Chapter

The Divine Providence of Slavery and Freedom

John Saillant

in Black Puritan, Black Republican

Published in print January 2003 | ISBN: 9780195157178
Published online November 2003 | e-ISBN: 9780199834617 | DOI: http://dx.doi.org/10.1093/0195157176.003.0004

Series: Religion in America

 The Divine Providence of Slavery and Freedom

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Lemuel Haynes was schooled in the New Divinity, the Calvinist theology of the students of Jonathan Edwards. Haynes declared himself a follower of Samuel Hopkins, the leading interpreter of Edwardsean theology in the last third of the eighteenth century. Hopkins favored colonization, the expatriation of African Americans, but he also developed at length a claim that whites should exhibit disinterested benevolence in their relations with blacks. Edwardsean ethics cast disinterested benevolence as the highest moral state. Haynes argued that disinterested benevolence could unite black and white and, in fact, according to the scriptural covenant between God and Abraham, mandated the manumission of slaves and their acceptance into free society.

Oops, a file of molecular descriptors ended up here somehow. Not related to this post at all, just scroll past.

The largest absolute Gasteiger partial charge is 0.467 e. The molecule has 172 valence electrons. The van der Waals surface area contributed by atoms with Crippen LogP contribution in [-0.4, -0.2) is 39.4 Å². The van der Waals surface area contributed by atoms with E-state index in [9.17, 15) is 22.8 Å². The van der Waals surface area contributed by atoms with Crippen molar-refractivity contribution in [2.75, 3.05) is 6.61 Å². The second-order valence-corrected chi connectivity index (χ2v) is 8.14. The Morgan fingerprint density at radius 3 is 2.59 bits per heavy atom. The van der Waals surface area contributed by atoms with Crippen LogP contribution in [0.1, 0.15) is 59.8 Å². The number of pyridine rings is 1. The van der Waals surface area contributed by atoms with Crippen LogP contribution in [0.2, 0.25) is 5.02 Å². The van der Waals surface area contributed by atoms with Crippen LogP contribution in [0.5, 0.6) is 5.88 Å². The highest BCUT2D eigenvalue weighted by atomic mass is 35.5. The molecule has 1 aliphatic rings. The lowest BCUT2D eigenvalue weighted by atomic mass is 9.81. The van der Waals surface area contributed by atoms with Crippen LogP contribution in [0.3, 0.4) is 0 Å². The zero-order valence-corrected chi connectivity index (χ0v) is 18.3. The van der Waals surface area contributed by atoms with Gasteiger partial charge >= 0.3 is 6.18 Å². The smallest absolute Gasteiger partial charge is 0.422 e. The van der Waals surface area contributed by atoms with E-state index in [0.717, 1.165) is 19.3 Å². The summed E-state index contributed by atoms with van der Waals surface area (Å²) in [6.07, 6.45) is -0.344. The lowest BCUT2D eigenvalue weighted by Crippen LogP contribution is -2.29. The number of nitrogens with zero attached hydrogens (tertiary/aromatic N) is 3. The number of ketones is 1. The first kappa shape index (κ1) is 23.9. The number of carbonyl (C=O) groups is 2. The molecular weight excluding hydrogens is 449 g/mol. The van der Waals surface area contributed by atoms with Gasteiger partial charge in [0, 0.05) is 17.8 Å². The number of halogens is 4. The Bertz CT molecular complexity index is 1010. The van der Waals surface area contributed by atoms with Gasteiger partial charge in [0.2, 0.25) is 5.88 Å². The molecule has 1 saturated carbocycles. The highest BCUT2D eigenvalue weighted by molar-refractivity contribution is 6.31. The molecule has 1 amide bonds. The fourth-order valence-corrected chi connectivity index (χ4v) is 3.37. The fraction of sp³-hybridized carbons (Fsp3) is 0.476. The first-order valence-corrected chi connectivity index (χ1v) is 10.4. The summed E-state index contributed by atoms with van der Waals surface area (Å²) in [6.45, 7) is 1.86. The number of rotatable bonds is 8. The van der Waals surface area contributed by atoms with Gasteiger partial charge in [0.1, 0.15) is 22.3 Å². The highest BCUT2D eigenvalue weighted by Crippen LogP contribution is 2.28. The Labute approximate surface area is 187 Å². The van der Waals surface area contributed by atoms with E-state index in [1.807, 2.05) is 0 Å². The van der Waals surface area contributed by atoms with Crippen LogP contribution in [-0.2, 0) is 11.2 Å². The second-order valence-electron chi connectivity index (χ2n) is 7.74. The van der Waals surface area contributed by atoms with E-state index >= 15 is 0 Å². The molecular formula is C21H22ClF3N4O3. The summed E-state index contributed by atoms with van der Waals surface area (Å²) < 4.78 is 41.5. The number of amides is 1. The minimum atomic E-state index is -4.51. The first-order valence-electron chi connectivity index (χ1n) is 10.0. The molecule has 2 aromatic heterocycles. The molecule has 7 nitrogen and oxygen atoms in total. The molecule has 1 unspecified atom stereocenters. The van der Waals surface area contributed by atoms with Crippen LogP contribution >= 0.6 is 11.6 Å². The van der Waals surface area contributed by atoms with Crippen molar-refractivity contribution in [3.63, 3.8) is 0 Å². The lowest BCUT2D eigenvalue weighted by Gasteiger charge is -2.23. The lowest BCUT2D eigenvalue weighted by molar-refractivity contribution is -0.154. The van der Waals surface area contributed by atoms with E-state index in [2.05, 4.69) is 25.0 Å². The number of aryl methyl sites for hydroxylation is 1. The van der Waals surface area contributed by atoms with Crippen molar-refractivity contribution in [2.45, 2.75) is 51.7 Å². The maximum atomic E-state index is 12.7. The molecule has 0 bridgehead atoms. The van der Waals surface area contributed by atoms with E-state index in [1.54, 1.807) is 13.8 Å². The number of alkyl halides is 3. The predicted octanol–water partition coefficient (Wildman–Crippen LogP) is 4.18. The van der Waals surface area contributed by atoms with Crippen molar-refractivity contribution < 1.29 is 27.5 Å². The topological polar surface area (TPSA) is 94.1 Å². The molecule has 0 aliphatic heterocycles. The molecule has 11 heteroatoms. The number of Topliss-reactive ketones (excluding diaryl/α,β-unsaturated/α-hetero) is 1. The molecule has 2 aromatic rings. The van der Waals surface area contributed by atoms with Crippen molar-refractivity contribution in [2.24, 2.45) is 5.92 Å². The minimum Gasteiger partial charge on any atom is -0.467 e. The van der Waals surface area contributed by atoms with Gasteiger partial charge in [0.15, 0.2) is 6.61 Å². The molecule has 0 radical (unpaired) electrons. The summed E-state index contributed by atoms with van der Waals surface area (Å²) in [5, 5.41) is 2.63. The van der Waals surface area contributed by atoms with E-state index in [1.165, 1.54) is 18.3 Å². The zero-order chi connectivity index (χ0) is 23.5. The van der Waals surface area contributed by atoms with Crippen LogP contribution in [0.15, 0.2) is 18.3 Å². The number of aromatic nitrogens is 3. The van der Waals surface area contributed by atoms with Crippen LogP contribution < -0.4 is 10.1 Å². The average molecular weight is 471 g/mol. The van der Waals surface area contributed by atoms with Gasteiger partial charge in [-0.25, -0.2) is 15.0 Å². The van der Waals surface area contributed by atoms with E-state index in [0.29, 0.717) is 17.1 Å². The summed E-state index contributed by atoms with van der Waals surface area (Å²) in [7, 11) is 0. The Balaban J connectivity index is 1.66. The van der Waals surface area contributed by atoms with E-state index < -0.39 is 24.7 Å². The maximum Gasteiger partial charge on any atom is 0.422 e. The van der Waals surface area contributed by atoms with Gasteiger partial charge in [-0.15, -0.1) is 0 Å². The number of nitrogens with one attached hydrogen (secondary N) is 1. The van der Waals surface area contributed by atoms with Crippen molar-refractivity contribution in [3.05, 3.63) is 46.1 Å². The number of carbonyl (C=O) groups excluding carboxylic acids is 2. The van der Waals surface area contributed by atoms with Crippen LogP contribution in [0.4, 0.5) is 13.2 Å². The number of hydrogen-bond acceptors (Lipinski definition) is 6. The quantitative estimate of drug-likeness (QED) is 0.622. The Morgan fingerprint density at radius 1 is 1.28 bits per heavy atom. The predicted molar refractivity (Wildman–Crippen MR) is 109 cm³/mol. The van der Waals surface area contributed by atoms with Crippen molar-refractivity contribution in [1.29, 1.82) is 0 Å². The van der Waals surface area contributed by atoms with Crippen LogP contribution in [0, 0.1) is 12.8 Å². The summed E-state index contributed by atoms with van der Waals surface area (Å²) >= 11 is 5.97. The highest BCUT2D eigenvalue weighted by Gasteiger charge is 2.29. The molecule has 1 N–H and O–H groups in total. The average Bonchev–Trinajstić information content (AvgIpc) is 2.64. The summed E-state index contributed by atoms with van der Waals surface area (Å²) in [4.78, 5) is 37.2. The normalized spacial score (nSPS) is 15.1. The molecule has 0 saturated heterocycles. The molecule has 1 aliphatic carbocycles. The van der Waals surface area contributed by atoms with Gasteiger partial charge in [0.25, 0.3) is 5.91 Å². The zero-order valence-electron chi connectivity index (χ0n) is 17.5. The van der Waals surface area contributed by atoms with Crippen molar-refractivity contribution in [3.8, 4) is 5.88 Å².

Keywords: Calvinist theology; colonization; covenant; disinterested benevolence; Edwards; Edwardsean; ethics; Hopkins; manumission; New Divinity

Chapter.  18698 words. 

Subjects: Christianity

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